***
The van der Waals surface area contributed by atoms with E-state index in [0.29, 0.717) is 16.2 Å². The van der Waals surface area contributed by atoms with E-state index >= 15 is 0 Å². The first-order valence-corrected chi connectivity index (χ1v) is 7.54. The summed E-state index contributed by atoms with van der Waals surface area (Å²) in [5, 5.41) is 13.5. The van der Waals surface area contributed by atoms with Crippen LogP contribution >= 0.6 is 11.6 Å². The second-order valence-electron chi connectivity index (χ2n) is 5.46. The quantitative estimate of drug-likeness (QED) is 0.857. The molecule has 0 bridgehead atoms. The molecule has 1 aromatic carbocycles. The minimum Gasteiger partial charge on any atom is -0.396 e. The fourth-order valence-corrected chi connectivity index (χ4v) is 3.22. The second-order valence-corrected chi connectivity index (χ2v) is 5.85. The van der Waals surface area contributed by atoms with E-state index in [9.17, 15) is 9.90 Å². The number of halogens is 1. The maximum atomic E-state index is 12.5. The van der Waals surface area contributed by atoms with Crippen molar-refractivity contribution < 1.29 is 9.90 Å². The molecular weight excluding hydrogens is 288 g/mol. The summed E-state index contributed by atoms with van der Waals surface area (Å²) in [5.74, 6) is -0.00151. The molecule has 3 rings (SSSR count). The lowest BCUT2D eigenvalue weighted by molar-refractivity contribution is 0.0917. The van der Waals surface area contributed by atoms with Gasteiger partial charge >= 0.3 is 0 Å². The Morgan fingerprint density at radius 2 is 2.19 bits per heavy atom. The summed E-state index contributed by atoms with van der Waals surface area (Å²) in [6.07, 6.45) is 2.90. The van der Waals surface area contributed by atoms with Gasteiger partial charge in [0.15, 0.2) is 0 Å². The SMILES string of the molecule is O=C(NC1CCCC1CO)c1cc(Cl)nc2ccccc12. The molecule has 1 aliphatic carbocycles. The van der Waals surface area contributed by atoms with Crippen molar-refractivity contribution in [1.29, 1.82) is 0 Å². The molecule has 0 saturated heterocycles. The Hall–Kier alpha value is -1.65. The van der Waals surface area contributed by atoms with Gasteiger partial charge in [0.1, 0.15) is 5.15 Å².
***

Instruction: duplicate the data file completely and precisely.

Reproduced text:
The van der Waals surface area contributed by atoms with E-state index in [0.29, 0.717) is 16.2 Å². The van der Waals surface area contributed by atoms with E-state index >= 15 is 0 Å². The first-order valence-corrected chi connectivity index (χ1v) is 7.54. The summed E-state index contributed by atoms with van der Waals surface area (Å²) in [5, 5.41) is 13.5. The van der Waals surface area contributed by atoms with Crippen LogP contribution >= 0.6 is 11.6 Å². The second-order valence-electron chi connectivity index (χ2n) is 5.46. The quantitative estimate of drug-likeness (QED) is 0.857. The molecule has 0 bridgehead atoms. The molecule has 1 aromatic carbocycles. The minimum Gasteiger partial charge on any atom is -0.396 e. The fourth-order valence-corrected chi connectivity index (χ4v) is 3.22. The second-order valence-corrected chi connectivity index (χ2v) is 5.85. The van der Waals surface area contributed by atoms with E-state index in [9.17, 15) is 9.90 Å². The number of halogens is 1. The maximum atomic E-state index is 12.5. The van der Waals surface area contributed by atoms with Crippen molar-refractivity contribution < 1.29 is 9.90 Å². The molecular weight excluding hydrogens is 288 g/mol. The summed E-state index contributed by atoms with van der Waals surface area (Å²) in [5.74, 6) is -0.00151. The molecule has 3 rings (SSSR count). The lowest BCUT2D eigenvalue weighted by molar-refractivity contribution is 0.0917. The van der Waals surface area contributed by atoms with Gasteiger partial charge >= 0.3 is 0 Å². The Morgan fingerprint density at radius 2 is 2.19 bits per heavy atom. The summed E-state index contributed by atoms with van der Waals surface area (Å²) in [6.07, 6.45) is 2.90. The van der Waals surface area contributed by atoms with Gasteiger partial charge in [0.15, 0.2) is 0 Å². The SMILES string of the molecule is O=C(NC1CCCC1CO)c1cc(Cl)nc2ccccc12. The molecule has 1 aliphatic carbocycles. The van der Waals surface area contributed by atoms with Crippen molar-refractivity contribution in [1.29, 1.82) is 0 Å². The molecule has 0 saturated heterocycles. The Hall–Kier alpha value is -1.65. The van der Waals surface area contributed by atoms with Gasteiger partial charge in [0.1, 0.15) is 5.15 Å².